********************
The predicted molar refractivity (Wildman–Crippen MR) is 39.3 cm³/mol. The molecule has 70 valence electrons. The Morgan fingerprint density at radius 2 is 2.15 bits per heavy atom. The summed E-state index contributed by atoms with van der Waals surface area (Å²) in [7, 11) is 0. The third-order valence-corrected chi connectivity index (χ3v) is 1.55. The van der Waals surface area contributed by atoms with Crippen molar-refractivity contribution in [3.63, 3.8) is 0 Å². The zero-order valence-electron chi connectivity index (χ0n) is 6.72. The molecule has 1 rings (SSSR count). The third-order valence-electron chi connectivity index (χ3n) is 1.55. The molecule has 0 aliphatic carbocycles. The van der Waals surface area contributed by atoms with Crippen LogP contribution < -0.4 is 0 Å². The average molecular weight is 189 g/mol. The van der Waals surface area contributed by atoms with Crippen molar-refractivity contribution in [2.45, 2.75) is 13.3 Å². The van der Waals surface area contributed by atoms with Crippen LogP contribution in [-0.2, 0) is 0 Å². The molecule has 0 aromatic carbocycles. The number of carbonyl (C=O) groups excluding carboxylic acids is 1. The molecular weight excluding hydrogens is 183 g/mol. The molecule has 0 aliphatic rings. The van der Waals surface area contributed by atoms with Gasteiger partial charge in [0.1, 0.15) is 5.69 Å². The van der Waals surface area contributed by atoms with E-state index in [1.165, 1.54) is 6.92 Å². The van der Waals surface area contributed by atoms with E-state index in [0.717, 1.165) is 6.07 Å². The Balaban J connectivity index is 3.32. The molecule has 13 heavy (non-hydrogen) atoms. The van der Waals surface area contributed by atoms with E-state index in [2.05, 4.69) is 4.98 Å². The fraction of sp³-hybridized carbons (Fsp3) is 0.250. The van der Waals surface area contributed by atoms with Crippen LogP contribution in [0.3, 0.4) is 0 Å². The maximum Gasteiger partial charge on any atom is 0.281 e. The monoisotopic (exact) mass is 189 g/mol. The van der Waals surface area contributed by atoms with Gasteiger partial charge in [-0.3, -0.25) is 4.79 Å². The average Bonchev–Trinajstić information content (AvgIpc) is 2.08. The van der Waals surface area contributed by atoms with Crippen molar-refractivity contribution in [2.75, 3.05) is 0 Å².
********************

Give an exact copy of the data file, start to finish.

The predicted molar refractivity (Wildman–Crippen MR) is 39.3 cm³/mol. The molecule has 70 valence electrons. The Morgan fingerprint density at radius 2 is 2.15 bits per heavy atom. The summed E-state index contributed by atoms with van der Waals surface area (Å²) in [7, 11) is 0. The third-order valence-corrected chi connectivity index (χ3v) is 1.55. The van der Waals surface area contributed by atoms with Crippen molar-refractivity contribution in [3.63, 3.8) is 0 Å². The zero-order valence-electron chi connectivity index (χ0n) is 6.72. The molecule has 1 rings (SSSR count). The third-order valence-electron chi connectivity index (χ3n) is 1.55. The molecule has 0 aliphatic carbocycles. The van der Waals surface area contributed by atoms with Crippen LogP contribution < -0.4 is 0 Å². The average molecular weight is 189 g/mol. The van der Waals surface area contributed by atoms with Crippen molar-refractivity contribution in [2.45, 2.75) is 13.3 Å². The van der Waals surface area contributed by atoms with Crippen LogP contribution in [-0.2, 0) is 0 Å². The molecule has 0 aromatic carbocycles. The number of carbonyl (C=O) groups excluding carboxylic acids is 1. The molecular weight excluding hydrogens is 183 g/mol. The molecule has 0 aliphatic rings. The van der Waals surface area contributed by atoms with Gasteiger partial charge in [0.1, 0.15) is 5.69 Å². The van der Waals surface area contributed by atoms with E-state index in [1.165, 1.54) is 6.92 Å². The van der Waals surface area contributed by atoms with E-state index in [0.717, 1.165) is 6.07 Å². The Balaban J connectivity index is 3.32. The molecule has 13 heavy (non-hydrogen) atoms. The van der Waals surface area contributed by atoms with E-state index in [2.05, 4.69) is 4.98 Å². The fraction of sp³-hybridized carbons (Fsp3) is 0.250. The van der Waals surface area contributed by atoms with Crippen LogP contribution in [0.3, 0.4) is 0 Å². The maximum Gasteiger partial charge on any atom is 0.281 e. The monoisotopic (exact) mass is 189 g/mol. The van der Waals surface area contributed by atoms with Gasteiger partial charge in [-0.3, -0.25) is 4.79 Å². The average Bonchev–Trinajstić information content (AvgIpc) is 2.08. The van der Waals surface area contributed by atoms with Crippen molar-refractivity contribution in [2.75, 3.05) is 0 Å².